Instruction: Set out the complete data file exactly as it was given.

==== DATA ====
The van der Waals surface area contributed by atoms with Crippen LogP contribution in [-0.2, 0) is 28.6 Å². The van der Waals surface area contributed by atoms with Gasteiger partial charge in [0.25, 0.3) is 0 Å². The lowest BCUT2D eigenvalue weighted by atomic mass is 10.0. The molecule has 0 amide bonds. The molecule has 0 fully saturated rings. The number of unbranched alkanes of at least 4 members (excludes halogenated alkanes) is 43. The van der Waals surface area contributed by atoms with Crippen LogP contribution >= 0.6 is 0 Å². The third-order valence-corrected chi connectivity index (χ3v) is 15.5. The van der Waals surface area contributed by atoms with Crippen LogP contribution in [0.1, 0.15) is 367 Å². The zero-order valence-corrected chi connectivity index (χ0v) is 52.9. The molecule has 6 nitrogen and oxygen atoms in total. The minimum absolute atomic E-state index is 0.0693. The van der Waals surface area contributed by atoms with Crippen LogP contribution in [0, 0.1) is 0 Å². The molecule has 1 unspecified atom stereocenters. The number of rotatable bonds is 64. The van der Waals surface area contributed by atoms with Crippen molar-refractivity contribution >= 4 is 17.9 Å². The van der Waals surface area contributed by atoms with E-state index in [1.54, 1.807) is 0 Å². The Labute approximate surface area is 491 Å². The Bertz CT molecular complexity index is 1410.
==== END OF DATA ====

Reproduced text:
The van der Waals surface area contributed by atoms with Crippen LogP contribution in [-0.2, 0) is 28.6 Å². The van der Waals surface area contributed by atoms with Gasteiger partial charge in [0.25, 0.3) is 0 Å². The lowest BCUT2D eigenvalue weighted by atomic mass is 10.0. The molecule has 0 amide bonds. The molecule has 0 fully saturated rings. The number of unbranched alkanes of at least 4 members (excludes halogenated alkanes) is 43. The van der Waals surface area contributed by atoms with Crippen LogP contribution >= 0.6 is 0 Å². The third-order valence-corrected chi connectivity index (χ3v) is 15.5. The van der Waals surface area contributed by atoms with Crippen LogP contribution in [0.1, 0.15) is 367 Å². The zero-order valence-corrected chi connectivity index (χ0v) is 52.9. The molecule has 6 nitrogen and oxygen atoms in total. The minimum absolute atomic E-state index is 0.0693. The van der Waals surface area contributed by atoms with Crippen LogP contribution in [0, 0.1) is 0 Å². The molecule has 1 unspecified atom stereocenters. The number of rotatable bonds is 64. The van der Waals surface area contributed by atoms with Crippen molar-refractivity contribution >= 4 is 17.9 Å². The van der Waals surface area contributed by atoms with E-state index in [1.54, 1.807) is 0 Å². The Labute approximate surface area is 491 Å². The Bertz CT molecular complexity index is 1410.